Through this method of adding dummy variables, we can see that θ = θ2 and δn = θ2 − θ1. Then, we can rewrite equation (3) into a matrix form:

The regression parameters in the model are (θ, δn, γ). When γ is given, θ and δn in equation (4) have a linear relationship. Therefore, according to the conditional least squares estimation method, using for regression on Y, the corresponding residual sum of squares function is as follows:

The estimated threshold value is used to minimize . It is defined aswhere . Hansen [30] took each observation in the threshold variable as a possible threshold and determined the observation value that suits equation (6) as the threshold. After the threshold value is determined, other parameter values can be determined accordingly.

3.2. Significance Test

The purpose of a significance test is to test whether the model estimation parameters of two groups of samples divided by threshold values are significantly different. Therefore, the null hypothesis in which no threshold exists is H0: θ1 = θ2. The Lagrange Multiplier (LM) statistics are constructed as follows:where is the sum of squared residuals under the null hypothesis. Because the LM statistics do not obey the standard distribution, Hansen [31] proposed the idea of obtaining the asymptotic distribution by “Bootstrap” and then obtained the corresponding probability value, known as the Bootstrap value. The basic idea of this method is that, under the premise of given explanatory variables and threshold values, a simulation generates a set of dependent variable sequences and makes it obey N (0, ), where is the residual of the item in equation (4). For each self-sampling sample, a simulated LM statistic can be calculated. This process was repeated 1000 times, and Hansen [31] showed that the value estimated by the “Bootstrap method” was equal to the number of times the LM statistics generated by the simulation exceeded that of the formula (equation (7)), which was expressed as a percentage of the total number of simulations. The Bootstrap value here is similar to the companion probability value obtained by ordinary measurement methods. For example, when the Bootstrap value is less than 0.01, it means that the LM test has passed a significance level of 1%, and so on.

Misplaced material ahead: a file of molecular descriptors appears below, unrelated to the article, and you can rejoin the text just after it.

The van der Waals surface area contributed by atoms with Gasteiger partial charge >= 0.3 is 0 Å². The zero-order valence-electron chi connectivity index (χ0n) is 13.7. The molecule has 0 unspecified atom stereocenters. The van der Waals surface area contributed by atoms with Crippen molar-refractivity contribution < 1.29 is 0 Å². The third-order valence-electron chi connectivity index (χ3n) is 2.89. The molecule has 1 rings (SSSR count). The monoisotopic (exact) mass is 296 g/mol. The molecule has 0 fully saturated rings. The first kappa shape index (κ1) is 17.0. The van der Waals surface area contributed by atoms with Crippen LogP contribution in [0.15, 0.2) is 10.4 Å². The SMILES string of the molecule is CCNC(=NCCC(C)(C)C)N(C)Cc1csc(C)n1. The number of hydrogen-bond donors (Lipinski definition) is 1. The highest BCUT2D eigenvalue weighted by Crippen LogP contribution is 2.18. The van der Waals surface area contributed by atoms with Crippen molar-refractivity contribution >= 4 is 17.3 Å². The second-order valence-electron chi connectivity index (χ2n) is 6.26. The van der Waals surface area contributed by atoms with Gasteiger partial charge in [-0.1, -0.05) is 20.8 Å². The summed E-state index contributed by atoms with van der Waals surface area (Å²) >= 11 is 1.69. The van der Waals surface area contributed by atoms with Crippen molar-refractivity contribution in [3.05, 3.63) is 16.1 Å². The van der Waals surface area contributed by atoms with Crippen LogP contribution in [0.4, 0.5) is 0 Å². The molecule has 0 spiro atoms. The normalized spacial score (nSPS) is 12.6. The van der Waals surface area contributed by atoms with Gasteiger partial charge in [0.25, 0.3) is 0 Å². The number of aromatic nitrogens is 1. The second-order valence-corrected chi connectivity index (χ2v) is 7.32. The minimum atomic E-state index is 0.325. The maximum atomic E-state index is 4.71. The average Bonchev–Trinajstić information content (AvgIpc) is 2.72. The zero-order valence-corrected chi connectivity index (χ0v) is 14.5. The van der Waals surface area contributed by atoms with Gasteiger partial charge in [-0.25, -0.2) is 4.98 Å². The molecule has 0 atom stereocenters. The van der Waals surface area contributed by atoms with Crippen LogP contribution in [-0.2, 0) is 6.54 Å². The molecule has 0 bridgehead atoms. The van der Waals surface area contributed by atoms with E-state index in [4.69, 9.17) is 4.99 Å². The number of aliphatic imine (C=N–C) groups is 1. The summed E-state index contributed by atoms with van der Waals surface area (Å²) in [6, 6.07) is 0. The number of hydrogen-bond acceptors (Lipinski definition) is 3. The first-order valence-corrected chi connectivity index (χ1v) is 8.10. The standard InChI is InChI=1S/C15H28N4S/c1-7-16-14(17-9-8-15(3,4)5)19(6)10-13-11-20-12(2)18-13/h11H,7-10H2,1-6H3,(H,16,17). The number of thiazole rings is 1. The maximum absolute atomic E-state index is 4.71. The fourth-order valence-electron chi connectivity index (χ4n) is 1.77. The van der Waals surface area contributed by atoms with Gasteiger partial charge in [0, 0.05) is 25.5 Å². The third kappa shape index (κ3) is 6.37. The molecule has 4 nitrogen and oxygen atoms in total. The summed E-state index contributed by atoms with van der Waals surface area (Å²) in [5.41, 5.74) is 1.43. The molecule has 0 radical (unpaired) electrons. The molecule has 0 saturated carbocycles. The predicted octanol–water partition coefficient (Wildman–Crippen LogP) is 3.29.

3.3. Confidence Interval

When it is determined that there is a “threshold effect” for a certain variable, the confidence interval of its threshold value needs to be further determined. The null hypothesis H0: Test, “Likelihood Ratio Statistic” can be expressed as

Hansen [32] believes that when LRn (γ) ≤ c (α) = −, the null hypothesis cannot be rejected (α indicates the significance level). Here, c (α) equals 7.35 at a 95% confidence level.

The above test process is a test process with only one threshold. In order to determine whether there are two thresholds or more, we should check whether there are two thresholds. Rejecting L means that at least one threshold exists. We can assume that we have estimated and then start looking for a second threshold . After determining that there are two thresholds, the third threshold is sought, using the same method as before, until we cannot reject the null hypothesis.

4. Results Analysis

4.1. Variable Selection and Data Description
4.1.1. Sample Selection

Regarding the feasibility of the study, we used data from 30 provinces in China (excluding Tibet Autonomous Region and Hong Kong, Macao, and Taiwan) from 2004 to 2018 as the research sample, which constitutes a balanced panel of 450 observations. The data mainly come from the National Bureau of Statistics, the statistical yearbooks of the provinces, the WIND database (WIND), and the Guo Tai’an database (CSMAR).

4.1.2. Explained Variable

(1) The Level of Development of the Real Economy (y). After the outbreak of the financial crisis, the US Federal Reserve frequently used the term real economy and defined it as a part other than the financial and real estate industries, and other domestic scholars also refer to industries other than finance and real estate as the real economy in their research. The measurement method is to subtract GDP from the output value of the financial industry and real estate industry. This paper draws on the practice of scholars and also uses this method to measure the level of real economy development in each region, expressed as y.

4.1.3. Explanatory Variables

(1) Natural Resource Abundance (res). To test the “resource curse” hypothesis, we first estimated the abundance of resources in each region. Some scholars use the total wages of employees in extractive industries/total wages of regional employees, the ratio of investment in extractive industry construction to GDP, and the value of energy industrial output/total industrial output as indicators of the abundance of natural resources. Because of the large regional differences in energy distribution, these can better reflect the natural resource endowment characteristics of a region. Therefore, this paper uses energy abundance to indicate the level of regional natural resource endowment. Here, we draw on various research methods to measure regional natural resource abundance:

Among them, ω1, ω2, and ω3 represent the standard coal conversion reference of raw coal, crude oil, and natural gas, respectively (the reference coefficients of raw coal, crude oil, and natural gas to standard coal converted by China Energy Statistical Yearbook 2013 are 0.7143, 1.4286, and 1.33); coal, oil, and natural gas represent proven reserves of coal, oil, and natural gas.